Congrats To All Our Portfolio Contest Entrants










The voting period has officially closed for our first-ever Portfolio Contest. We received a lot of impressive submissions and are having a blast seeing the work that our publishers do every day. Thank you to all who submitted and voted in the contest.

Winners will be notified in mid-January. Your patience is appreciated during the next few weeks while we sort out the winners. Until then, check out all the great entries on our Facebook page.

A big thank you to our sponsors: Wacom, Pantone and MyFonts. Their products made our prize packs irresistible!

Remember, there will be a total of ten lucky winners. Here’s a little reminder about what you could be taking home.

We appreciate your time and energy and would love to hear any feedback on our contest in the comments section below.



Portfolios Made Simpler With Flickr

Have you wanted to create a print portfolio for your photography, artwork or business but don’t have the design skills or the right software to get the job done?

Here at MagCloud we are always looking to make things easier for you, which is why we offer the option to create a print publication using a Flickr photoset. It’s easy to use, and in just a few minutes MagCloud will take a set of your photos on Flickr and lay them out in a simple one-image-per-page template to create a tidy portfolio. What’s great is that it works almost instantly and is very easy to use, so if you need to get a collection off to a potential client immediately, or have procrastinated and need to get something together quick–then this is the tool for you. Follow along with my example below, and give it a try for yourself.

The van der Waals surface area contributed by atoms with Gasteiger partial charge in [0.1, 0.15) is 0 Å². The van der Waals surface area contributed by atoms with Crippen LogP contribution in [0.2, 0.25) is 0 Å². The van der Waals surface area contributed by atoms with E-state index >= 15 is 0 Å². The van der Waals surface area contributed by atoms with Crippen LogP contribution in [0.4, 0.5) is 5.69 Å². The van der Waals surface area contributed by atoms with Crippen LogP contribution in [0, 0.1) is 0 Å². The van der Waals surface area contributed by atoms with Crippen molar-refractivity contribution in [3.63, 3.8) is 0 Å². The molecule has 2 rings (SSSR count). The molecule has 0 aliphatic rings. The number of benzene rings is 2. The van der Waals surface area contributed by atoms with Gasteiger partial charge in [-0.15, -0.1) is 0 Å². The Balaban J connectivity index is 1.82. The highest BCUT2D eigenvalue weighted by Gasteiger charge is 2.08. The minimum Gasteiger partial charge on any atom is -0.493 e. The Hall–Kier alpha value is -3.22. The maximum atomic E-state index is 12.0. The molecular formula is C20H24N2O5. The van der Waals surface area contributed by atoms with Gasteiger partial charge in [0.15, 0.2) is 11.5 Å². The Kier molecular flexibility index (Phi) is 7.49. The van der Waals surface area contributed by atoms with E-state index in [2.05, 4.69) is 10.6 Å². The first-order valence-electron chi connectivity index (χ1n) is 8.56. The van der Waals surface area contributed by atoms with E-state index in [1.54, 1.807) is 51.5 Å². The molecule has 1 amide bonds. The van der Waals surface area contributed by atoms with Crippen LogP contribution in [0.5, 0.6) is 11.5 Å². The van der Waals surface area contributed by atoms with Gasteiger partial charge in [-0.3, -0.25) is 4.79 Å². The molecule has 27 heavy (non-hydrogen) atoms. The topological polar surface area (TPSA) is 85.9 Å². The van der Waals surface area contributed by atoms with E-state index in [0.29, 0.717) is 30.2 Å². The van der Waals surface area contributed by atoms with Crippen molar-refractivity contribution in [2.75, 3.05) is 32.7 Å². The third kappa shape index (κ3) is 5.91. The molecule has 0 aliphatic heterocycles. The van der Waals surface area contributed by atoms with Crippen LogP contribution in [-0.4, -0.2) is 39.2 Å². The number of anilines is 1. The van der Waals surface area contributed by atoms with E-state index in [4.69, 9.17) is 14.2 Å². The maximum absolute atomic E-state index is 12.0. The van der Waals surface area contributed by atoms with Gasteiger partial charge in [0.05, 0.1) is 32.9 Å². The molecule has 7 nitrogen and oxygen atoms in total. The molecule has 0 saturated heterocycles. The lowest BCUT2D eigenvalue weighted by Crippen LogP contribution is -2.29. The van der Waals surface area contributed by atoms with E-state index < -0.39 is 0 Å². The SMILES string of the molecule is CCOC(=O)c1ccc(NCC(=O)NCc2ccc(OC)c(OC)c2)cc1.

Here’s how it works:

1. Upload your images to Flickr and organize them in a photoset.
Be sure to put the images in the order you wish for them to show in the portfolio. This means your first image will be your cover image, and then the rest will follow. Since each image will be assigned to a page, you will want to have a number that is an increment of 4 (that means 4, 8, 12, 16… etc). My set in this example has 36 images, so it will be 36 pages long.

2. Edit the titles of your photos. (optional)
If you wish to include captions for your photos, such as credit information, location or other details, be sure to edit the titles of your photoset while in Flickr. You’ll have the option to include these titles at the bottom of each page of your final printed portfolio, so you could also use this space to include your contact information or copyright details.

3. Start the creation process at
Once you are ready to publish, select the import from Flickr option on the Create Publication page. This will launch the importer, where you can select a photoset from your Flickr account.

4. Select your options and create your file.
The Title and Subtitle you enter here will appear on the cover of your publication. This is also where you can select whether you want to include photo titles and page numbers.

5. Preview your file and set binding options.
Take a quick look at your publication to confirm your settings. You can scroll through every page to see how your portfolio will look. Happy with it? Then select your binding options and publish!